Thou­sands did it right at An­field – yet the mo­ronic few who did it WRONG still stole all the head­lines

Midweek Sport - - THURSDAY SEPT 27 -

IT was scripted as the week­end that football would grow up. The songs about dead fans, football sta­dium dis­as­ters and plane crashes would stop and a football ri­valry billed as Bri­tain’s bit­ter­est would be­come a tiny bit sweeter.

It was a big ask. A mi­nor­ity of Liver­pool and Manch­ester United fans have been trad­ing the sick­est of in­sults for decades, be it re­lat­ing to Hills­bor­ough, Hey­sel or the Mu­nich air dis­as­ter.

The vast ma­jor­ity of sup­port­ers of those two clubs haven’t taken part in this trou­bling game of dis­as­ter Top Trumps. That con­tin­ued to be the case on Sun­day de­spite what some in the me­dia would have you be­lieve.

The game be­tween the North West ri­vals was Liver­pool’s first chance to ac­knowl­edge the land­mark mo­ment that the world woke up to the truth about Hills­bor­ough.

That the mo­ment came against United was manna from heaven for the shit­stir­rers among the me­dia, of which there are many.

For a week, it was end­lessly dis­cussed – can the fans put the bit­ter­ness aside to show their re­spect to some­thing much deeper than football ri­valry?

In a week that deep-rooted cor­rup­tion and an or­ches­trated smear cam­paign against football fans was ex­posed, you’d think there would be more press­ing is­sues to dis­cuss. s it was, fans filed into a som­bre An­field know­ing that just a hand­ful of mo­rons among the 44,263 present could make the doom-mon­gers’ day by shout­ing or singing the wrong thing. So it proved. Mu­nich was never ref­er­enced, ex­cept by the United fans who sang: “Where’s your fa­mous Mu­nich song?”

The more offensive “Al­ways the vic­tim, it’s never your fault” and “Mur­der­ers” came later from some sup­port­ers in an away end con­tain­ing

A2,700 fans in re­sponse to a cou­ple of id­iots try­ing – and suc­ceed­ing – to wind them up with air­plane ges­tures.

And so that’s been the fo­cus. Again and again footage has been shown on Sky Sports, while it’s a topic that has been ham­mered re­lent­lessly by those shouty mo­rons on TalkSport.

Any­thing for a bit of con­tro­versy, it seems.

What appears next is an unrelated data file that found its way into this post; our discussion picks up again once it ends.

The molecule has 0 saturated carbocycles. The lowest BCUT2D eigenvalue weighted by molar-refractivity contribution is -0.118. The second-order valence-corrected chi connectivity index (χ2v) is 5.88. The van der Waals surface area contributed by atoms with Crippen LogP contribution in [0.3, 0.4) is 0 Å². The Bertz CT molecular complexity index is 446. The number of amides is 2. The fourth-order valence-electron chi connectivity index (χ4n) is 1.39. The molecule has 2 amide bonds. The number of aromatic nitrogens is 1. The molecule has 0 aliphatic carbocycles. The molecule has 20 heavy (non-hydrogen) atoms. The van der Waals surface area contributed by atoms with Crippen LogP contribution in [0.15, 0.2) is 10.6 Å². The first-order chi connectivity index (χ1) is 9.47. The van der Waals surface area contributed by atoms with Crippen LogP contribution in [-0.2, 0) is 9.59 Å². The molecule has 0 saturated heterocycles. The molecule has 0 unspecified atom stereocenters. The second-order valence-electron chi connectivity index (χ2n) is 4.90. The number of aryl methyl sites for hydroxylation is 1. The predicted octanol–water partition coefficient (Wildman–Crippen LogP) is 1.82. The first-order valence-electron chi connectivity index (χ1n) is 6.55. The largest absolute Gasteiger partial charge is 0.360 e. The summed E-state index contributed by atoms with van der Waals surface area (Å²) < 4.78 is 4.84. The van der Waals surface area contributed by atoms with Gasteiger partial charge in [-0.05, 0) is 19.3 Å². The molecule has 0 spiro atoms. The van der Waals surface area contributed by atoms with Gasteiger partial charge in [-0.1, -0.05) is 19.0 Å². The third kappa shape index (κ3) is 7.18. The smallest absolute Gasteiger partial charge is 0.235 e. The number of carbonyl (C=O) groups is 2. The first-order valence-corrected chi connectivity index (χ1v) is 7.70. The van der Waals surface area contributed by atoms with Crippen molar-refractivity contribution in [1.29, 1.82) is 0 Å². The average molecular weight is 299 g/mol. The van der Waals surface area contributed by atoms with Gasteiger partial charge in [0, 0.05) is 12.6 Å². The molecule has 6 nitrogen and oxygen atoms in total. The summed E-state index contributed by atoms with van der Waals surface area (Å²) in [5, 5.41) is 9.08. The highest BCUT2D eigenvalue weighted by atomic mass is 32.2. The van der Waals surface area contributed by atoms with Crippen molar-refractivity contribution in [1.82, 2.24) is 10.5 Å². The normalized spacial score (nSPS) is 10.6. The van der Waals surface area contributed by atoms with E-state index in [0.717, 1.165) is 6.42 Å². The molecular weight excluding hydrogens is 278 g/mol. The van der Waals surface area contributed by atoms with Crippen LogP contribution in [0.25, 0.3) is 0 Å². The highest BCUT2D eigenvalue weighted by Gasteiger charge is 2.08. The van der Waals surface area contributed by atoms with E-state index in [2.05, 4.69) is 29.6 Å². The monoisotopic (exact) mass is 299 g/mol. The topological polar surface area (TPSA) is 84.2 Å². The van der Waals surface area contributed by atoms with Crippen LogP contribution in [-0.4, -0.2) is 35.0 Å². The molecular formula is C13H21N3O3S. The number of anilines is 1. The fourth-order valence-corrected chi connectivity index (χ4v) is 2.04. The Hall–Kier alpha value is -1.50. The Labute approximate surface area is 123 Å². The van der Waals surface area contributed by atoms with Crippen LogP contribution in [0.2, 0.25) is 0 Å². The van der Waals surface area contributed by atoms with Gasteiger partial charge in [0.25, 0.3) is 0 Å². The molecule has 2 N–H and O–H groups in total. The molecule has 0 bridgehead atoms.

What about the good stuff? Where’s the bal­ance? The con­text? One of the lead­ing Manch­ester United fanzines,

called for calm and re­spect to be shown be­fore the game.

Other United sup­port­ers de­liv­ered talks on coaches headed for An­field to spread a sim­i­lar mes­sage. nd many United fans paid their re­spects to the 96 who died at Hills­bor­ough by ty­ing shirts and scarfs to the Shankly Gates and lay­ing trib­utes at the memo­rial on An­field Road.

Inside the ground, the United end ap­plauded the ‘Jus­tice for the 96’ song that rang around the ground be­fore kick-off, while the Manch­ester United team ran out at An­field wear­ing track­suits with 96 on their backs.

There was plenty of mu­tual re­spect on dis­play – but that doesn’t make for a good story, does it?

The Liver­pool and Man United fan base were both col­lec­tively smeared – the Mancs for their chants, the Scousers for the two tools who tweeted ref Mark Halsey with sick stuff about can­cer. It’s ironic that thou­sands of fans are hav­ing their rep­u­ta­tion painted black for the ac­tions of a few when that very prob­lem was a con­trib­u­tory fac­tor to the Hills­bor­ough dis­as­ter.

Then – in the 80s – it suited to treat fans as a prob­lem, as thugs.

Now, well we should have moved on from these sweep­ing gen­er­al­i­sa­tions, shouldn’t we?

It’s a dan­ger­ous game and those stir­ring the pot should know bet­ter.

A

Newspapers in English

Newspapers from UK

© PressReader. All rights reserved.